Race does not impact colorectal cancer treatment or outcomes with equal access

Monique O. Hassan, Zachary Arthurs, Vance Y. Sohn, Scott R. Steele*

*Corresponding author for this work

Research output: Contribution to journalArticlepeer-review

21 Scopus citations


Background: Ethnicity is implicated as a factor for disparate outcomes in colorectal cancer. We sought to evaluate this relationship at a military medical center organized to deliver equitable health care. Methods: Retrospective analysis of colorectal cancer patients comparing demographics, grade, American Joint Committee on Cancer (AJCC) stage, and adjuvant therapy. Results: From January 1994 to January 2004, 398 patients were treated with colorectal cancer (74 [19%] nonwhites). Comparatively, nonwhites were younger and had fewer stage II tumors with a increased proportion of stage III tumors (P < .01). With a median follow-up period of 52 (0-151) months, there were no disparities in surgical resection, adjuvant therapy, or disease recurrence. Kaplan-Meier analysis revealed no disparity in disease-free and cancer-specific survival (P = .585 and P = .132); Cox regression revealed increased age and AJCC stage III as the only independent predictors of lower survival (P < .05). Conclusions: Ethnicity was associated with differences in age and AJCC stage at presentation. In an equitable health care system, these differences did not impact patients' treatment or survival.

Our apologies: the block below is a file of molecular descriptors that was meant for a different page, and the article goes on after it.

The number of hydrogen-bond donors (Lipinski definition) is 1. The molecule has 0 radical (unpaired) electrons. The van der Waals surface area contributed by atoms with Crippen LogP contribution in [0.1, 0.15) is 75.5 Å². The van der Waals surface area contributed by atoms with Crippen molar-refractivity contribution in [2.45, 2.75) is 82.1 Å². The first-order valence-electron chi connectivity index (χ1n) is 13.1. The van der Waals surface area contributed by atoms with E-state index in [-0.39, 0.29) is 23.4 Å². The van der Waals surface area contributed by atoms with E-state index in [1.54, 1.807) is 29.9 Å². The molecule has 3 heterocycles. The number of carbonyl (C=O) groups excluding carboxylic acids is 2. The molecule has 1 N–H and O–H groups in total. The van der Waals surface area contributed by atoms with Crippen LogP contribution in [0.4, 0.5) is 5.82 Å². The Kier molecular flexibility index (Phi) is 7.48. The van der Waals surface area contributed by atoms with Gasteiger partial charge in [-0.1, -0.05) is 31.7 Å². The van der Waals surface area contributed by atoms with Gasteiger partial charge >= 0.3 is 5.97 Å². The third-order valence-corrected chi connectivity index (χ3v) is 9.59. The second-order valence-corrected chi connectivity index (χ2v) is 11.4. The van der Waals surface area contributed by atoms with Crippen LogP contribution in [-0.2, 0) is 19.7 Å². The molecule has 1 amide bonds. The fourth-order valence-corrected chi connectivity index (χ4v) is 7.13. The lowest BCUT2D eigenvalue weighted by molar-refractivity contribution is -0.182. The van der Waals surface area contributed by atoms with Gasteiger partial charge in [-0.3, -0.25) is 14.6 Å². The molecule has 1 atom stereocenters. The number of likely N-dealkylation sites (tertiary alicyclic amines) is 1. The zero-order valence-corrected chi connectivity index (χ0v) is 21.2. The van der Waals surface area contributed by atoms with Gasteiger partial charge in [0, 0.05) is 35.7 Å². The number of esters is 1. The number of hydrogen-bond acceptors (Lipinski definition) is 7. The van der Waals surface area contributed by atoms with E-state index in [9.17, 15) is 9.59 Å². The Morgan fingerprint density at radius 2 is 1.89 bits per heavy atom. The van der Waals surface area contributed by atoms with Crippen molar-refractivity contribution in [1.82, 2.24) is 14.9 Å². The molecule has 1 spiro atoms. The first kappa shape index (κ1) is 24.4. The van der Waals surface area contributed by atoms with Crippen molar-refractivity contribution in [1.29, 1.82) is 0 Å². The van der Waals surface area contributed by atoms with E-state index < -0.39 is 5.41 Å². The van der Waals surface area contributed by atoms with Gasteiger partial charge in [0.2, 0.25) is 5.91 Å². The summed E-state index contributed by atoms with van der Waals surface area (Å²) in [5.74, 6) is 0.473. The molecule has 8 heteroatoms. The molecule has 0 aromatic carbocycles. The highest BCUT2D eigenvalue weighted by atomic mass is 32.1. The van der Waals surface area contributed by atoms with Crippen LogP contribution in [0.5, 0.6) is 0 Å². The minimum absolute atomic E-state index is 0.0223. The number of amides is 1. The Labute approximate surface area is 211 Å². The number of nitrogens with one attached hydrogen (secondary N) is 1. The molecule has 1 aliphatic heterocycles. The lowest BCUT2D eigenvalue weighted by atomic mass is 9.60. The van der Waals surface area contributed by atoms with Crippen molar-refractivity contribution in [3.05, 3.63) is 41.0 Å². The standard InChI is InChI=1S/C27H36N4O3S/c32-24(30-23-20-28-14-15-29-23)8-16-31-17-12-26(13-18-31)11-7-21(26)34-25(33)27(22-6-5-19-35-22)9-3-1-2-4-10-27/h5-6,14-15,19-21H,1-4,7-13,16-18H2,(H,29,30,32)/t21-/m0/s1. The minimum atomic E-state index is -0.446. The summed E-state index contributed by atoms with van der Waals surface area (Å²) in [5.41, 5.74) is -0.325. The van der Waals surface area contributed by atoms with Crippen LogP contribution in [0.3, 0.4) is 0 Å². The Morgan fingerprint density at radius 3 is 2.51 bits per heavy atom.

Original languageEnglish
Pages (from-to)485-490
Number of pages6
JournalAmerican Journal of Surgery
Issue number4
StatePublished - Apr 2009


  • Access to care
  • Colorectal cancer
  • Disparity
  • Ethnicity
  • Treatment outcomes


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